EXW or FCA for imports?

EXW or FCA for imports?

 

As well as being wary of DDP, especially in relation to exports from the UK, on the flip side, the most commonly used Incoterm Ex Works is the most onerous for the importer. Let me explain…

Under Ex Works (EXW), the buyer has to perform the sellers export customs duties. Furthermore, the seller is deemed to have ‘delivered’ the goods when placed at door ready for loading to the means of transport. The seller is under no obligation to load them, but generally they do. However, risk passes to the buyer before they are loaded.

Under Free Carrier (FCA), the seller is obligated to perform their export customs duties. But more importantly in respect of risk, it can also mean that the seller does not transfer risk until physically loaded onto the provided means of transport.

It isn’t ‘quite’ that simple as I shall explain further below. However, under EXW, post Brexit, UK importers will not only have import customs charges to pay for, but also the EU export customs charges to pay for. A ‘simple’ job , just for documentation alone, could therefore cost around £80 in customs charges.

As with any Incoterm, you should always suffix the Incoterm used with a named place. So, taking these two Incoterms in order…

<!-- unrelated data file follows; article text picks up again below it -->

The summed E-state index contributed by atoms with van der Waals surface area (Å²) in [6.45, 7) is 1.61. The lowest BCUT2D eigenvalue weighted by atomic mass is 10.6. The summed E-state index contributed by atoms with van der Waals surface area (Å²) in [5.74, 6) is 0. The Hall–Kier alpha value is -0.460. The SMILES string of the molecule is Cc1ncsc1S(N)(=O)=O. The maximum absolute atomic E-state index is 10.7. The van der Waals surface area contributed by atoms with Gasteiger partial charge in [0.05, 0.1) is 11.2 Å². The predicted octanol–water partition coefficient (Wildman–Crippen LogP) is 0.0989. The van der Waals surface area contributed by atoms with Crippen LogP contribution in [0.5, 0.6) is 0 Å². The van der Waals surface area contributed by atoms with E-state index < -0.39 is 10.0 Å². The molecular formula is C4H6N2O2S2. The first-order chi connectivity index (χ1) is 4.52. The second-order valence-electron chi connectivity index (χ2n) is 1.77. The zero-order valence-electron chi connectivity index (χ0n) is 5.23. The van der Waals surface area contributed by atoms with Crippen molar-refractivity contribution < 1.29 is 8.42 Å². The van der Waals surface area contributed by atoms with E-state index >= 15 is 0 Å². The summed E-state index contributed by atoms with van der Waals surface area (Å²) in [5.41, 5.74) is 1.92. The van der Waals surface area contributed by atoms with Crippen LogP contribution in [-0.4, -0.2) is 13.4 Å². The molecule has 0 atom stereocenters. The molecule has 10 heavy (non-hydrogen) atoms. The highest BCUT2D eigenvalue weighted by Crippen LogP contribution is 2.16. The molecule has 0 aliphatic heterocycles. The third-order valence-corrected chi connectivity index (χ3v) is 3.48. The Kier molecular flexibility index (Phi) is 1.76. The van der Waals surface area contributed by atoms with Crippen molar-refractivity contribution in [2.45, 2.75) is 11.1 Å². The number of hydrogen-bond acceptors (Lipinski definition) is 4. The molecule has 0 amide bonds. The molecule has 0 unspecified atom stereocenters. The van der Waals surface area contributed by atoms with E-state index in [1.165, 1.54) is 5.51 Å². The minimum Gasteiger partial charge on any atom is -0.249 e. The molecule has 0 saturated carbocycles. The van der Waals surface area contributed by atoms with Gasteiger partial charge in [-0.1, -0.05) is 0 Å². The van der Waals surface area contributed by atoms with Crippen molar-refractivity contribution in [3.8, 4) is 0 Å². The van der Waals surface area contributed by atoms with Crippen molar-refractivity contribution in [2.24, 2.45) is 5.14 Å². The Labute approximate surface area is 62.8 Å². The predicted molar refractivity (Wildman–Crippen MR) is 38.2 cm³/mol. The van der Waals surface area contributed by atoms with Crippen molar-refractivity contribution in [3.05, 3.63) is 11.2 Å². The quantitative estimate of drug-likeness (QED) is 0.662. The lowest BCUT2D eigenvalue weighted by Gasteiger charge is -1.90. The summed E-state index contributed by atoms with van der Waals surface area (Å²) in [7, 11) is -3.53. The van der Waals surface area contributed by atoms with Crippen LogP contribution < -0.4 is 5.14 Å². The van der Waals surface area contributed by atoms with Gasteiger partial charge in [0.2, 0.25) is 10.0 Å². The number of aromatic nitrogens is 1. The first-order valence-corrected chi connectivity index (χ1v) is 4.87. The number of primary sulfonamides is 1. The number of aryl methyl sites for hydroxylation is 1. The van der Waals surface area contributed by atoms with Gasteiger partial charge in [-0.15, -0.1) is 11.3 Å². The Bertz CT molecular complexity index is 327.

Under EXW, the named place is usually the sellers premises. When negotiating Incoterms with suppliers, you could agree by contract that this would also include the risk of loading to the means of transport which you will have provided. You ‘could’ also agree that the seller pays for export clearance, but then it gets more complex and could become unclear for the forwarder, and on this basis it is ill-advised.

Under FCA, the named place can be a variety of places. It could be the warehouse of the carrier, which would then require the seller to transport to the carrier’s warehouse. However, if the named place was the seller’s premises, it serves two-fold. It transfers the point of risk to ‘when loaded on the collecting means of transport’, and also requires to exporter to prepare their export customs documentation.

In summary, given that changing from EXW sellers premises to FCA sellers premises is of very little change in terms of costs, it is cleaner and less likely to be refused by the seller. Given that the importer is likely to have to pay Import Vat and Duties, it is a small ‘give-away’ by the seller to pay for export customs, and still retain the buyers business.

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